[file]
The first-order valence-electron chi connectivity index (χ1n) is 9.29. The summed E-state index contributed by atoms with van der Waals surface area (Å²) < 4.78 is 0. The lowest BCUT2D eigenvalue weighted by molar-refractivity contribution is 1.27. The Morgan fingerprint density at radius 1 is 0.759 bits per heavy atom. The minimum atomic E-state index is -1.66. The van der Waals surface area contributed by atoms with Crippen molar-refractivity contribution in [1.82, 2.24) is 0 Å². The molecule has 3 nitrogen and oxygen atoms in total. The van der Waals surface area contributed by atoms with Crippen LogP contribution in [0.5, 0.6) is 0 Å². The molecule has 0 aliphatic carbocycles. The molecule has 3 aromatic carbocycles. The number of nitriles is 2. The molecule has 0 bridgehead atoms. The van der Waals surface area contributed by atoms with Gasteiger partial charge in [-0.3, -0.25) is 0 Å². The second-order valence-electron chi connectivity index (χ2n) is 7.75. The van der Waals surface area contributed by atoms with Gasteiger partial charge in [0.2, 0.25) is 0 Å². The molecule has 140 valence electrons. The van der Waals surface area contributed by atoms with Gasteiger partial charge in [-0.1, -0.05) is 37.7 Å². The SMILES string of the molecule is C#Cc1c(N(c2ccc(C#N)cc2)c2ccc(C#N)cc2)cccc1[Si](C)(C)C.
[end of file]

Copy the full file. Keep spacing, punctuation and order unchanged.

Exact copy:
The first-order valence-electron chi connectivity index (χ1n) is 9.29. The summed E-state index contributed by atoms with van der Waals surface area (Å²) < 4.78 is 0. The lowest BCUT2D eigenvalue weighted by molar-refractivity contribution is 1.27. The Morgan fingerprint density at radius 1 is 0.759 bits per heavy atom. The minimum atomic E-state index is -1.66. The van der Waals surface area contributed by atoms with Crippen molar-refractivity contribution in [1.82, 2.24) is 0 Å². The molecule has 3 nitrogen and oxygen atoms in total. The van der Waals surface area contributed by atoms with Crippen LogP contribution in [0.5, 0.6) is 0 Å². The molecule has 0 aliphatic carbocycles. The molecule has 3 aromatic carbocycles. The number of nitriles is 2. The molecule has 0 bridgehead atoms. The van der Waals surface area contributed by atoms with Gasteiger partial charge in [-0.3, -0.25) is 0 Å². The second-order valence-electron chi connectivity index (χ2n) is 7.75. The van der Waals surface area contributed by atoms with Gasteiger partial charge in [0.2, 0.25) is 0 Å². The molecule has 140 valence electrons. The van der Waals surface area contributed by atoms with Gasteiger partial charge in [-0.1, -0.05) is 37.7 Å². The SMILES string of the molecule is C#Cc1c(N(c2ccc(C#N)cc2)c2ccc(C#N)cc2)cccc1[Si](C)(C)C.